Ann WILLIAMS-GUICE, Plaintiff-Appellant, v. BOARD OF EDUCATION OF the CITY OF CHICAGO, et al., Defendants-Appellees.
Federal courts treat the filing of a complaint as satisfying the statute of limitations, even though the defendant may not learn about the suit until service of process after the period of limitations has expired. West v. Conrail, 481 U.S. 35, 107 S.Ct. 1538, 95 L.Ed.2d 32 (1987). That makes timely service vital, and Fed.R.Civ.P. 4(m) sets 120 days as the presumptive outer bound. (Until December 1, 1993, this was Fed.R.Civ.P. 4(j); we use the current numbering system.) Thus if the plaintiff has two years from the injury to commence suit, the defendant may not receive notice about the litigation for two years and four months.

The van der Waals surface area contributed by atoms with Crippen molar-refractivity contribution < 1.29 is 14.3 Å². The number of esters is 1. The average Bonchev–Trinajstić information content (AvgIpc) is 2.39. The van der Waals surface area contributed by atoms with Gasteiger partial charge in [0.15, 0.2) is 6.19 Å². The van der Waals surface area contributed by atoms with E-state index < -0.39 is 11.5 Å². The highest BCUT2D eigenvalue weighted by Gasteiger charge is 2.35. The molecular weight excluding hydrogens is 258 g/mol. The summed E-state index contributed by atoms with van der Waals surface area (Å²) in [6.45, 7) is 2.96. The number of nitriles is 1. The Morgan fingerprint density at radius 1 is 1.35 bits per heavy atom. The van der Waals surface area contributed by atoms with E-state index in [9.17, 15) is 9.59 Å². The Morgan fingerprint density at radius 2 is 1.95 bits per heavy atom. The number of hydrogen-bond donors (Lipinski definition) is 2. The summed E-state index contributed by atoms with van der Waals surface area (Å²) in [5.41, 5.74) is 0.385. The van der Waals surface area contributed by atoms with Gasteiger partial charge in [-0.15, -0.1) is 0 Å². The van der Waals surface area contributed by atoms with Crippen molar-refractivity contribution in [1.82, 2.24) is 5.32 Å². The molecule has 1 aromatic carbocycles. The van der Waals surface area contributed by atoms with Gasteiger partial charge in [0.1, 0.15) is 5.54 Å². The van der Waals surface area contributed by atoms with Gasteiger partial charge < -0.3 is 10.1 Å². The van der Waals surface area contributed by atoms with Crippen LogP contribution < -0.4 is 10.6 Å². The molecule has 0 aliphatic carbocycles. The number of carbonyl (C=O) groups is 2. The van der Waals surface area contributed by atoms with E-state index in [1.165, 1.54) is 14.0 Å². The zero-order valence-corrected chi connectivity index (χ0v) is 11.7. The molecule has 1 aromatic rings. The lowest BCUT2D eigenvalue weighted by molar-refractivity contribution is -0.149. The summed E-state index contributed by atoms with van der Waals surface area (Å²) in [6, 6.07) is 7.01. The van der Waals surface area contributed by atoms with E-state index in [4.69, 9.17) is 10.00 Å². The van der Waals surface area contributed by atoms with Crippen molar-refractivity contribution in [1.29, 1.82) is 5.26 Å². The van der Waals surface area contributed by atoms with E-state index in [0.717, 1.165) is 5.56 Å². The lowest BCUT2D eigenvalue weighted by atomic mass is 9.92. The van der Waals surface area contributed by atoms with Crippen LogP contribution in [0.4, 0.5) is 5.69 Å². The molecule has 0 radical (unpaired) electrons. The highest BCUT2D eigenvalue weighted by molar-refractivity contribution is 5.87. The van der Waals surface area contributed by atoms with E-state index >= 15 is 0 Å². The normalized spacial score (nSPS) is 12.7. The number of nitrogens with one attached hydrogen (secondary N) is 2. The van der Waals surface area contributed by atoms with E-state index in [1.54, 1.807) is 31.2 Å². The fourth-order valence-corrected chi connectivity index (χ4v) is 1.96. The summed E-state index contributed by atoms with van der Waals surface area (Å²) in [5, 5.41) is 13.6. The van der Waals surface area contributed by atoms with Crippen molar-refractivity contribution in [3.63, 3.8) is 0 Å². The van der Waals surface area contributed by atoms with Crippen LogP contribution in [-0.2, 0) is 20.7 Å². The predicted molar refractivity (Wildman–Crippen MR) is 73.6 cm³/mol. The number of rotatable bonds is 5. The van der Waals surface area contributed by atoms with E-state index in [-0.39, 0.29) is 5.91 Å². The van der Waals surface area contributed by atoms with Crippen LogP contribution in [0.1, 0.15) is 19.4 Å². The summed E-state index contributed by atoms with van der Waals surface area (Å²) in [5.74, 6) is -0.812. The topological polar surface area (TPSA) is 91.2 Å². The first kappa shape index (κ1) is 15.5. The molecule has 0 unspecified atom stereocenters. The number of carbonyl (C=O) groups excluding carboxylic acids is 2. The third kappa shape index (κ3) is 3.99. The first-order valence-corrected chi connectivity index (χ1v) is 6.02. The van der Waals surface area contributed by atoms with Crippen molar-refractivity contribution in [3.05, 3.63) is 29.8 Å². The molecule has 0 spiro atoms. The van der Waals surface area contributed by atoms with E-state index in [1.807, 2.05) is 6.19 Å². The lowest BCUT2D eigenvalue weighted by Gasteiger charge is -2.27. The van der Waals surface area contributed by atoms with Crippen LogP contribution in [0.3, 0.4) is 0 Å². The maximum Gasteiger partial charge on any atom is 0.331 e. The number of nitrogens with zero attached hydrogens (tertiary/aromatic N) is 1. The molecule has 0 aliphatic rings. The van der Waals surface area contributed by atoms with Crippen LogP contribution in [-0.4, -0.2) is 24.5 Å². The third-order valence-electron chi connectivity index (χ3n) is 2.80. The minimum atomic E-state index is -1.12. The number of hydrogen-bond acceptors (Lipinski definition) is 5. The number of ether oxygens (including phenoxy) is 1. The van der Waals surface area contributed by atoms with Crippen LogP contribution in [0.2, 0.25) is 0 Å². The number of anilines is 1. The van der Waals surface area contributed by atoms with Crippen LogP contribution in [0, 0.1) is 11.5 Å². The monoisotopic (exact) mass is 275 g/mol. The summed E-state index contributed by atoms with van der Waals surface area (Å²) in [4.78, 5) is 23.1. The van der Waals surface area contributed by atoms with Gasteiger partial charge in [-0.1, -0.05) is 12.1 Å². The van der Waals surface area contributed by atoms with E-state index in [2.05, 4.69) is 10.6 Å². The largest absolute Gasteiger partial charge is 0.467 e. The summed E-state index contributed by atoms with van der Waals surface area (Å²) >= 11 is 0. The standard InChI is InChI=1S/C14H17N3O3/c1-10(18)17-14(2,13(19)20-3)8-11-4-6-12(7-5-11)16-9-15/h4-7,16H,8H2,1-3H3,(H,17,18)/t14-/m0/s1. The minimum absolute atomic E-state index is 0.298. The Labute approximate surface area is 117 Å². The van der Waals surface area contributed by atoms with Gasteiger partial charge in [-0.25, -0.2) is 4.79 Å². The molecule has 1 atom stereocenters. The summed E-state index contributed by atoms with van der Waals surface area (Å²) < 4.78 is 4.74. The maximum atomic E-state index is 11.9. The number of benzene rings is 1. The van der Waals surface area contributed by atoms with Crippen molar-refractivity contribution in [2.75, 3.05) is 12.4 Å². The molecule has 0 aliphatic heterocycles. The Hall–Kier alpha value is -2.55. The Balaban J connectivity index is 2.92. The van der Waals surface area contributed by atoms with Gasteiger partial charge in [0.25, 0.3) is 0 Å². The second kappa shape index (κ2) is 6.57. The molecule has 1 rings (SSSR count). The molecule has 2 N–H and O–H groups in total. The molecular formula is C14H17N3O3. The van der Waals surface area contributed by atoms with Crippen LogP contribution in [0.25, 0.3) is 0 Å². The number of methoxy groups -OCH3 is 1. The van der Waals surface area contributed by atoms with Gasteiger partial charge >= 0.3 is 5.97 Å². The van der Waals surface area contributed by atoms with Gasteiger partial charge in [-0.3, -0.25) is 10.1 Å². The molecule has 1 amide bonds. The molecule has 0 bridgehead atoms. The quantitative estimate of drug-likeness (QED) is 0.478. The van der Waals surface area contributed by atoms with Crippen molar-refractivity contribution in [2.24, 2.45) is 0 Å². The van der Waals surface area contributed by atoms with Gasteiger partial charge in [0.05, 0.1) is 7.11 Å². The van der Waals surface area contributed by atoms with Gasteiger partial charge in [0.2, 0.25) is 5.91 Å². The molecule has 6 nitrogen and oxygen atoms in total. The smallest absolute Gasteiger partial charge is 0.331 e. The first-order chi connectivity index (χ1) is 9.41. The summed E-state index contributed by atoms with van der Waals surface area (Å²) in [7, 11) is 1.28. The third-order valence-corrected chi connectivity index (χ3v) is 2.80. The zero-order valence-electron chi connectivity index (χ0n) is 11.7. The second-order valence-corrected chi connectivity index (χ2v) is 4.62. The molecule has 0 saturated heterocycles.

Animating this approach is the language of Fed.R.Civ.P. 3, which provides: “A civil action is commenced by filing a complaint with the court.” If the action is “commenced” by filing, that ought to satisfy the statute of limitations. When the plaintiff seeks to proceed without prepayment of fees, however, 28 U.S.C. § 1915(a) implies a different approach. For that statute says that a court “may authorize the commencement ․ of any suit ․ without prepayment of fees and costs” if the plaintiff is unable to pay. To say that the judge may “authorize the commencement” of a suit is to imply that depositing a copy of the complaint with the clerk does not commence the litigation and therefore does not satisfy the statute of limitations. Only the judge's order permitting the plaintiff to proceed in forma pauperis, and accepting the papers for filing, would commence the action. This understanding, though, would make judicial delay fatal to some actions. In Gilardi v. Schroeder, 833 F.2d 1226, 1233 (7th Cir.1987), relying on Rule 3 and without mentioning § 1915(a), a panel of this court held that the receipt of the complaint by the clerk suffices, at least when the judge ultimately permits the plaintiff to proceed IFP. But if receipt by the clerk counts as filing, see Fed.R.Civ.P. 5(e), then it also logically starts the time for service under Rule 4(m), and the 120 days may expire before the judge rules on the application. Relying on 28 U.S.C. §§ 1914(c) and 1915, but without citing Gilardi, Rule 3, or Rule 5(e), a different panel of this court held in Robinson v. America's Best Contacts and Eyeglasses, 876 F.2d 596 (7th Cir.1989), that the 120-day period does not begin until the clerk stamps the complaint “filed” following an order granting IFP status or belated payment of the docket fee. As the tenth circuit recently remarked, Gilardi and Robinson are hard to reconcile, for they imply that adjacent rules use “filed” in very different senses. Jarrett v. US Sprint Communications Co., 22 F.3d 256, 258 (10th Cir.1994). Reconcilable or not, however, Gilardi and Robinson at least provide a clear rule-if the district judge grants the application to proceed IFP, or if the plaintiff pays the docket fee swiftly after the district judge denies the application. See also Paulk v. Department of the Air Force, 830 F.2d 79, 83 (7th Cir.1987).